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International Trade, Risk and the Role of Banks
Banks play a critical role in international trade by providing trade finance products that reduce the risk of exporting. This paper employs two new data sets to shed light on the magnitude and structure of this business, which, as we show, is highly concentrated in a few large banks. The two principal trade finance instruments, letters of credit and documentary collections, covered about 10 percent of U.S. exports in 2012. They are preferred for larger transactions, which indicates the existence of substantial fixed costs in the provision and use of these instruments. Letters of credit are employed the most for exports to countries with intermediate degrees of contract enforcement. Compared to documentary collections, they are used for riskier destinations. We provide a model of payment contract choice that rationalizes these empirical findings, and we discuss implications for the ongoing provision of trade finance.
Cite this item
Friederike Niepmann & Tim Schmidt-Eisenlohr, International Trade, Risk and the Role of Banks, Federal Reserve Bank of New York, Staff Reports 633, 01 Sep 2013, revised 01 Nov 2014.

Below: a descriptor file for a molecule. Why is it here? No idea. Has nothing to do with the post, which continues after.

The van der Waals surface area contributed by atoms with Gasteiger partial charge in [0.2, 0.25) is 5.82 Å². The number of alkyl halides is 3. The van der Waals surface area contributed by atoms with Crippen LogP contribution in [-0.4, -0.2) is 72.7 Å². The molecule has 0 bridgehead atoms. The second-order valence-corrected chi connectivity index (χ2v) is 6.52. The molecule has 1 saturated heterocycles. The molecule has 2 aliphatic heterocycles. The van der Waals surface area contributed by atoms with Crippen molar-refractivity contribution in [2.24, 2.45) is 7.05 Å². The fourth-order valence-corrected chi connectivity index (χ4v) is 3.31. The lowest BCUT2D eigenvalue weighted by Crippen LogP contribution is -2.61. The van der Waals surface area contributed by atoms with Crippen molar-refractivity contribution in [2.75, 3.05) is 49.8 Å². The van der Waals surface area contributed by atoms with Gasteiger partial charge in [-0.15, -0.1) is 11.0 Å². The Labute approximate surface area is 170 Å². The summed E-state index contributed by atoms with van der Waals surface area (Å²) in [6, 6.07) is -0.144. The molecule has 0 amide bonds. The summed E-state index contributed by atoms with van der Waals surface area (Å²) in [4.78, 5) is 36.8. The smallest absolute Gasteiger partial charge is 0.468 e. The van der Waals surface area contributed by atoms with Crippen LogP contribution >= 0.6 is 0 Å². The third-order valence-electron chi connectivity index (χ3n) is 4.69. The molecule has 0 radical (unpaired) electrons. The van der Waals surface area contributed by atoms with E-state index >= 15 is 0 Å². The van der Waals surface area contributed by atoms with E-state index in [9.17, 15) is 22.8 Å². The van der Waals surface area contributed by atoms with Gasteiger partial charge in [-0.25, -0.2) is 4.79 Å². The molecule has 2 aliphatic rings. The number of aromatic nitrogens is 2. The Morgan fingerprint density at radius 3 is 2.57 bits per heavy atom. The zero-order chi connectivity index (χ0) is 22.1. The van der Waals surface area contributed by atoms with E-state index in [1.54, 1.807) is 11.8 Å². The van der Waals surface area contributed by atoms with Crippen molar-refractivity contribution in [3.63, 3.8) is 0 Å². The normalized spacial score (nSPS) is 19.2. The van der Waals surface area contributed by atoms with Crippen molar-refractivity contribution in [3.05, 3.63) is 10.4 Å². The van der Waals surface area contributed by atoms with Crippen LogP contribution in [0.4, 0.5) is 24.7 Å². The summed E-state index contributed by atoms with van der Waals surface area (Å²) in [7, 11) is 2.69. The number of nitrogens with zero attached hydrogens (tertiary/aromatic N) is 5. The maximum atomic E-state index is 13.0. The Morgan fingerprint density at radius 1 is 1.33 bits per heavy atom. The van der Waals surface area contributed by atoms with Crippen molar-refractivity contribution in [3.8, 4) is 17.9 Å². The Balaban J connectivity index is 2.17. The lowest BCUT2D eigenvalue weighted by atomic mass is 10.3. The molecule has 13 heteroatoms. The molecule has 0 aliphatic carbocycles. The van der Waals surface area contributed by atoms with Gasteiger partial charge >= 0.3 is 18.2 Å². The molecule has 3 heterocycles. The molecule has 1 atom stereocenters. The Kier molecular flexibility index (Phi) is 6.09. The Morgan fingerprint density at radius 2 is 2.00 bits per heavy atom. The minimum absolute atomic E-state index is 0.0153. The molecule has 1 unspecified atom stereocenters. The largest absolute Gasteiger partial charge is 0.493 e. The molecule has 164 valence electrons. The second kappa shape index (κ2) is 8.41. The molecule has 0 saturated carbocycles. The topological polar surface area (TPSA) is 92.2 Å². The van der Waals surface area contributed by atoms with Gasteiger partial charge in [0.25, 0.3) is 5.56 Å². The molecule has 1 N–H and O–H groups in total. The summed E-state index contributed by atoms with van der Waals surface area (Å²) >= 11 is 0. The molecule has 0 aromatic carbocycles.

Note: Previous title: “Banks in International Trade Finance: Evidence from the U.S.”
- F21 - International Economics - - International Factor Movements and International Business - - - International Investment; Long-Term Capital Movements
- F23 - International Economics - - International Factor Movements and International Business - - - Multinational Firms; International Business
- F34 - International Economics - - International Finance - - - International Lending and Debt Problems
- G21 - Financial Economics - - Financial Institutions and Services - - - Banks; Other Depository Institutions; Micro Finance Institutions; Mortgages
Keywords: trade finance; multinational banks; risk; letter of credit
This item with handle RePEc:fip:fednsr:633
is also listed on EconPapers
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